National spokesman Deron Smith told The Associated Press that an 11-member special committee determined that the policy was "absolutely the best policy for the Boys Scouts."
The committee was formed discreetly by top Scout leaders in 2010 and was comprised of professional scout executives and adult volunteers. The committee's unanimous decision preserves a long-standing policy that was upheld by the U.S. Supreme Court in 2000 and has remained controversial ever since.
"The vast majority of the parents of youth we serve value their right to address issues of same-sex orientation within their family, with spiritual advisers and at the appropriate time and in the right setting," Scouts' chief executive Bob Mazzuca said.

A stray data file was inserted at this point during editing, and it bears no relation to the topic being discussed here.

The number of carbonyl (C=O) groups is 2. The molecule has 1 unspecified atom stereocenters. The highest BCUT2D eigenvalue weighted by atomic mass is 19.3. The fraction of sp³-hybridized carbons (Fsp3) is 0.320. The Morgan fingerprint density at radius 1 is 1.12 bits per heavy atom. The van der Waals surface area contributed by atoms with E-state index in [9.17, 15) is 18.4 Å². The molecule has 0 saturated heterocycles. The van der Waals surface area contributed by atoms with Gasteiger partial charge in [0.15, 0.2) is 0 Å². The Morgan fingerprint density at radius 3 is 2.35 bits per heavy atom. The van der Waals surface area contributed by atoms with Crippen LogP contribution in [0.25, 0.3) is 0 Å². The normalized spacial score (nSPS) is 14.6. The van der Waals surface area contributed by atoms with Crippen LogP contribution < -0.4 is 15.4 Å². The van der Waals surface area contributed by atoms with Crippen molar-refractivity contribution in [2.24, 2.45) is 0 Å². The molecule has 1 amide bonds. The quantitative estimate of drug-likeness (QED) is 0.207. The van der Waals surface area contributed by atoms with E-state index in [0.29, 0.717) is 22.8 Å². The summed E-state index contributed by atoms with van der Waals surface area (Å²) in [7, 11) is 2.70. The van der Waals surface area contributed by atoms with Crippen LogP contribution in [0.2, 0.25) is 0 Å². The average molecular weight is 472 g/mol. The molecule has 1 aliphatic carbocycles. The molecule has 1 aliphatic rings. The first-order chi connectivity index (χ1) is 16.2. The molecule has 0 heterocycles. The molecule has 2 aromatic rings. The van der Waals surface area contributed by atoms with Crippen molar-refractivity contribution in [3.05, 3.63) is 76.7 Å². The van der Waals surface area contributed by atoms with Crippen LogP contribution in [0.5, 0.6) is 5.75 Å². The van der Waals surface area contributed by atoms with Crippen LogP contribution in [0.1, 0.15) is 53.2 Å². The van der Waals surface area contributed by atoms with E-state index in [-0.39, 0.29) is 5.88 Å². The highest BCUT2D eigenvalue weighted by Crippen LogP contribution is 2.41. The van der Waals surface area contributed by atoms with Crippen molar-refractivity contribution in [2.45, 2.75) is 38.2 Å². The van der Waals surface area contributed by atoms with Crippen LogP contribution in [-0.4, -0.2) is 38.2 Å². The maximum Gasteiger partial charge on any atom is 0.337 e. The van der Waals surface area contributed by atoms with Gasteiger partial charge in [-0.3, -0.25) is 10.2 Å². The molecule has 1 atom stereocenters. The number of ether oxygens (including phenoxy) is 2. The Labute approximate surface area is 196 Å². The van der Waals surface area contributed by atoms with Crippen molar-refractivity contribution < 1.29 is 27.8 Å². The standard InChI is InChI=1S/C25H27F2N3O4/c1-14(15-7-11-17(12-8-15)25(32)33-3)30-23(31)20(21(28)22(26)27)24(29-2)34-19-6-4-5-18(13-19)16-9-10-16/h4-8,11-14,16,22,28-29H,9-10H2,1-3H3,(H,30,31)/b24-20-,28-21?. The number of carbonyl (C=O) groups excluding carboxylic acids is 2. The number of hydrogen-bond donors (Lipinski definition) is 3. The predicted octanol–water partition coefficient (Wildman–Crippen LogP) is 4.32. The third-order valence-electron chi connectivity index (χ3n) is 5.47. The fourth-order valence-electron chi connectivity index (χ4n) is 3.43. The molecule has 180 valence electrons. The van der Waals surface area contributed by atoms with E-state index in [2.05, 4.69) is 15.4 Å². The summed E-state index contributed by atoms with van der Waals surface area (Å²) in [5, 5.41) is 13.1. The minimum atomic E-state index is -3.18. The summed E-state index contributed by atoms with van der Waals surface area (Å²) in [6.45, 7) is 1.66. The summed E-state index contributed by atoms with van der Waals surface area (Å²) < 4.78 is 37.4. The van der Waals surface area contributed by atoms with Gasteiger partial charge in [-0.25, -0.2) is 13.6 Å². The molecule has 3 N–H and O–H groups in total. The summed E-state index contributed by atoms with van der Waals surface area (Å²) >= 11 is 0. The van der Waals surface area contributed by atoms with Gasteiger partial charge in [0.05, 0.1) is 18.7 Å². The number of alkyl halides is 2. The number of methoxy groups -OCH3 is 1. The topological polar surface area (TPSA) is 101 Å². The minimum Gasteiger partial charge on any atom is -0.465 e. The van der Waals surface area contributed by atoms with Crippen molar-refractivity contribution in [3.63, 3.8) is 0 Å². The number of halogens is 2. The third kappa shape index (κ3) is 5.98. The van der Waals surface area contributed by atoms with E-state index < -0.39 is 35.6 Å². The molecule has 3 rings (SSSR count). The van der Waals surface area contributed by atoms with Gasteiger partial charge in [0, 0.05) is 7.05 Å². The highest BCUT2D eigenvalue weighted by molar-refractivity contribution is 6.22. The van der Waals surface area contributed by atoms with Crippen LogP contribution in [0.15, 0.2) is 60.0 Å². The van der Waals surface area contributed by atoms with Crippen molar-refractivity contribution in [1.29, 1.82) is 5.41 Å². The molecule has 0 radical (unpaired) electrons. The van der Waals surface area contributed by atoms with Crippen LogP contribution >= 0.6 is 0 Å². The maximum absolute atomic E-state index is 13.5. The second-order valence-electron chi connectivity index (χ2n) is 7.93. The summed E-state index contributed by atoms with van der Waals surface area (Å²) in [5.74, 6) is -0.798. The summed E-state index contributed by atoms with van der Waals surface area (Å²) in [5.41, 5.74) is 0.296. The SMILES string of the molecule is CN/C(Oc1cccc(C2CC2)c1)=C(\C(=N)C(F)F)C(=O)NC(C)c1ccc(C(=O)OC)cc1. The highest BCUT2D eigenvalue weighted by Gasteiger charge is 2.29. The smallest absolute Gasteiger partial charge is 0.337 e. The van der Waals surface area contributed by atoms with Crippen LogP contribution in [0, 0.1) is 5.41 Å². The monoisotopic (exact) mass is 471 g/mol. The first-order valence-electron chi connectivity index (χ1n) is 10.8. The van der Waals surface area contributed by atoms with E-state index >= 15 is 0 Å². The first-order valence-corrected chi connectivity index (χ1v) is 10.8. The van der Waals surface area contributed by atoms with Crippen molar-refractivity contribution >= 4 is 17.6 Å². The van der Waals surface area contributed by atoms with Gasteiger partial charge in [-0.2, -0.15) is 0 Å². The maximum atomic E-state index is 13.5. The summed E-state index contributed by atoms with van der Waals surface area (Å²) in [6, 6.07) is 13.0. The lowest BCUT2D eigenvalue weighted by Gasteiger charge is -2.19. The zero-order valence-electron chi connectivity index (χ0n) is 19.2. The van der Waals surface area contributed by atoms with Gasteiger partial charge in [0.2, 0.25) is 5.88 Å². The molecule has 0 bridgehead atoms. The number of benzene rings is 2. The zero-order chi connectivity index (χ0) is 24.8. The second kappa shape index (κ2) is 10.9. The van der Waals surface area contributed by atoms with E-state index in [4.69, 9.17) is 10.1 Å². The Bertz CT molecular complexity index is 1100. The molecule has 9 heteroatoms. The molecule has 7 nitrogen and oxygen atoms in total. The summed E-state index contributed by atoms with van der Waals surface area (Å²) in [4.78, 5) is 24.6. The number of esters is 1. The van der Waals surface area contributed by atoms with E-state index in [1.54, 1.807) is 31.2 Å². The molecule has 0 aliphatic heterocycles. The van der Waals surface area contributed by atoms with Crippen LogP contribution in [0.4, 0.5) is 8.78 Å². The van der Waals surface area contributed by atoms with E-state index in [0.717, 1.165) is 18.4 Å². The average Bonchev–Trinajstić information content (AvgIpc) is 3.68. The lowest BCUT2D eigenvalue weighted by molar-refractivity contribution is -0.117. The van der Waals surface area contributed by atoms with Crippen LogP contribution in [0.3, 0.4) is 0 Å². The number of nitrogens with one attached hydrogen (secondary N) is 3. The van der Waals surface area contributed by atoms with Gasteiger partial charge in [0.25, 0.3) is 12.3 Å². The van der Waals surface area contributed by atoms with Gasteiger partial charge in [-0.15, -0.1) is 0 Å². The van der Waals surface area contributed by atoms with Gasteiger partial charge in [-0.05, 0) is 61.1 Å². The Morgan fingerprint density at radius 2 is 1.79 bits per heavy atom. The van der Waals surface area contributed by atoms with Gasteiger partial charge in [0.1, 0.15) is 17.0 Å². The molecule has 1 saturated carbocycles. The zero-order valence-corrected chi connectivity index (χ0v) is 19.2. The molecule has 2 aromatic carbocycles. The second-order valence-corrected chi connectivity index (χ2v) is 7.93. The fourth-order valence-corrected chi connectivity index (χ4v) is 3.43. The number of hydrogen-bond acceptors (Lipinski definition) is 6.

The policy applies to both leaders and Scouts.
Chad Griffin, president of the Human Rights Campaign, the largest U.S. gay-rights group, depicted the Scouts' decision as "a missed opportunity of colossal proportions."
"With the country moving toward inclusion, the leaders of the Boy Scouts of America have instead sent a message to young people that only some of them are valued," he said. "They've chosen to teach division and intolerance."
The Associated Press contributed to this report.